Zehnder, Alan T. (1987) Dynamic fracture initiation and propagation in metals : experimental results and techniques. Dissertation (Ph.D.), California Institute of Technology. http://resolver.caltech.edu/CaltechETD:etd-03052008-085910
Dynamic fracture initiation and propagation in ductile and brittle materials was studied experimentally using the optical method of caustics in conjunction with high speed photography. The drop weight impact test, previously used only for studies of fracture initiation, was adapted to study both dynamic fracture initiation and dynamic fracture propagation.
The results show that for a relatively brittle, quenched and tempered, high strength 4340 steel the dynamic fracture propagation toughness depends on crack tip velocity through a relation that is a material property. In addition, the effect of stress waves on the dynamic response of different specimen geometries is discussed and the micromechanisms of failure for this heat treatment of 4340 steel are investigated.
Extension of the optical method of caustics to applications in elastic-plastic fracture was studied with the goal of learning how to measure dynamic fracture initiation toughness in tough, ductile materials. Static experiments were performed on different specimen geometries of a ductile 4340 steel and 1018 cold rolled steel, and were compared to small scale yielding, plane stress, finite element results. Issues studied that are related to the applicability of caustics are the extent of the dominance of the plane stress HRR field, the effect of plasticity on the accuracy of caustics from the elastic region outside the plastic zone, and the extent of the crack tip region of three dimensionality.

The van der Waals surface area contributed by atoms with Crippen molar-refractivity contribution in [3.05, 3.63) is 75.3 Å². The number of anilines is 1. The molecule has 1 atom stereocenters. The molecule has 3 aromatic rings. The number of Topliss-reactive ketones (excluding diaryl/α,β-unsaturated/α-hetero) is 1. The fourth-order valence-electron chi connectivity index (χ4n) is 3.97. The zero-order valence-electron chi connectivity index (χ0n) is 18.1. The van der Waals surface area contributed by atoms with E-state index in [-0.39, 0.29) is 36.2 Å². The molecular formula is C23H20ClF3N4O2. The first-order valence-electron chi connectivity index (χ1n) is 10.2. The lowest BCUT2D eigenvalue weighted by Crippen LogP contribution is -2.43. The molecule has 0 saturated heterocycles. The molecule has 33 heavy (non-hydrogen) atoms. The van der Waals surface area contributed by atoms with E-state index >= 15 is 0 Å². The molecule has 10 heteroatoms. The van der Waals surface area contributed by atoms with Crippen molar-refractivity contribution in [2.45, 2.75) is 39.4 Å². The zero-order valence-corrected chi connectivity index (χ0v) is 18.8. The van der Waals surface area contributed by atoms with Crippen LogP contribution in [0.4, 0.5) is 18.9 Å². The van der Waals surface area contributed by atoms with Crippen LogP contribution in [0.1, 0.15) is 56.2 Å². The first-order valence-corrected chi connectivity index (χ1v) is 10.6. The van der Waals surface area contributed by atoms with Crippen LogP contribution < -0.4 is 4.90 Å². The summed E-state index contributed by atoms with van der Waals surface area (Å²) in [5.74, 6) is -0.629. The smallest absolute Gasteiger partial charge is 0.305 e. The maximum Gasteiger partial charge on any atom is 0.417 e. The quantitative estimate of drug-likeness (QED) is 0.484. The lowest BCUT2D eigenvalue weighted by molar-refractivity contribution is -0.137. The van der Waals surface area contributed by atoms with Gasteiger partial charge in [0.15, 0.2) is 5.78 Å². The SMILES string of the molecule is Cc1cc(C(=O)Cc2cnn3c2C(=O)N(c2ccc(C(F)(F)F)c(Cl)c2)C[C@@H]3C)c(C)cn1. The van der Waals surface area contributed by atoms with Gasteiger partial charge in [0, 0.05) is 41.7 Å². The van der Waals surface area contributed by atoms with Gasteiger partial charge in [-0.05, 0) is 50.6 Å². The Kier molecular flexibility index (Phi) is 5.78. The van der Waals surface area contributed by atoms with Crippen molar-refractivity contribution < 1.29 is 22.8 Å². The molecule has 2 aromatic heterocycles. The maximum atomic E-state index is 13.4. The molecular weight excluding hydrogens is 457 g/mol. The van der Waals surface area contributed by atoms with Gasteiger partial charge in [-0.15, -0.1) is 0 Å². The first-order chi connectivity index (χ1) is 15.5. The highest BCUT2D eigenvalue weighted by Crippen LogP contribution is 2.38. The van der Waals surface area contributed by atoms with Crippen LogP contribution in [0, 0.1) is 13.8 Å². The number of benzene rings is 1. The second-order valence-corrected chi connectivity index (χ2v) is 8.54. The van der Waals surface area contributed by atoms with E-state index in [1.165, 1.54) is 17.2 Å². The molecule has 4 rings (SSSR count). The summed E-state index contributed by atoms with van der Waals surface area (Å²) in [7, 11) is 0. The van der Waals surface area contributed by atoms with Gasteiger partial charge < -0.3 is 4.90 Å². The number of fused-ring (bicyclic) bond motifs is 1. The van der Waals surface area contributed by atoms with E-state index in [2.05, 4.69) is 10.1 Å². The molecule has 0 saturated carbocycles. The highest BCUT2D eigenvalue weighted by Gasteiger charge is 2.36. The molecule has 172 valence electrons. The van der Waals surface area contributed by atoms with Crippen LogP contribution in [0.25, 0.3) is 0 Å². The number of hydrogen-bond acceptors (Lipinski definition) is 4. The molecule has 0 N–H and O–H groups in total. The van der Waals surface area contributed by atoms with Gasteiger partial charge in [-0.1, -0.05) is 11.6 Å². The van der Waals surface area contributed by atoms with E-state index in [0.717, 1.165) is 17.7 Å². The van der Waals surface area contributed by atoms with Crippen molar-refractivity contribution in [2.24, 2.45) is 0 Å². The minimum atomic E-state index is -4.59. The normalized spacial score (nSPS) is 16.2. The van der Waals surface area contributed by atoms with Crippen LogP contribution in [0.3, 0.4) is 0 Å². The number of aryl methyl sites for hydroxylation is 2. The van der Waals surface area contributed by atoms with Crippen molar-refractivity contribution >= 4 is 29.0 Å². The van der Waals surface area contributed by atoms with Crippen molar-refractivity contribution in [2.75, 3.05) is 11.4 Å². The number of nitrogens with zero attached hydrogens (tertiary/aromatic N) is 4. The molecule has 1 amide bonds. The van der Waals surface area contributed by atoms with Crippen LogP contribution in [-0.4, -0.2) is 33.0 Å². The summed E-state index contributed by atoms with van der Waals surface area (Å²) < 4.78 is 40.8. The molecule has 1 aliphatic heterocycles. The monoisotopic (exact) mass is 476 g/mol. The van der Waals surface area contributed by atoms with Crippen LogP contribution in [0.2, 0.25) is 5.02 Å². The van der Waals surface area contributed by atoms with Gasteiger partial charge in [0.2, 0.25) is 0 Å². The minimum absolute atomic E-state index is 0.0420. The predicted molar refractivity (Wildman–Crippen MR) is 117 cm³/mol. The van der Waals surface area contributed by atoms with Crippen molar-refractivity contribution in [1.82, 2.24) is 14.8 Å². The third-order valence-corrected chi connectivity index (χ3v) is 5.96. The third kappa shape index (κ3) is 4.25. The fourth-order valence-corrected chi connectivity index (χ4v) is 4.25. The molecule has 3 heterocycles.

The above approach to caustics in ductile materials was based on the assumption of validity of the HRR field. A novel approach to the use of caustics with ductile materials was taken that eliminates the concerns over the region of dominance of the HRR field, etc. In this approach a calibration experiment was performed relating the caustic diameter to the J integral for a particular specimen geometry under conditions of large scale yielding. This approach was successfully applied to optically measure for the first time the J integral under dynamic loading. Measurement of the J integral by means of strain gages was developed and applied to obtain J simultaneously with the caustics measurement.
At the same time (and on the same specimens) additional measurements were made including, load, load-point displacement, strains near the crack tip and out of plane displacements (measured with interferometry). These results are compared with excellent agreement to a three dimensional finite element simulation of the specimen.
|Item Type:||Thesis (Dissertation (Ph.D.))|
|Degree Grantor:||California Institute of Technology|
|Division:||Engineering and Applied Science|
|Major Option:||Mechanical Engineering|
|Thesis Availability:||Restricted to Caltech community only|
|Defense Date:||22 May 1987|
|Default Usage Policy:||No commercial reproduction, distribution, display or performance rights in this work are provided.|
|Deposited By:||Imported from ETD-db|
|Deposited On:||14 Mar 2008|
|Last Modified:||26 Dec 2012 02:33|
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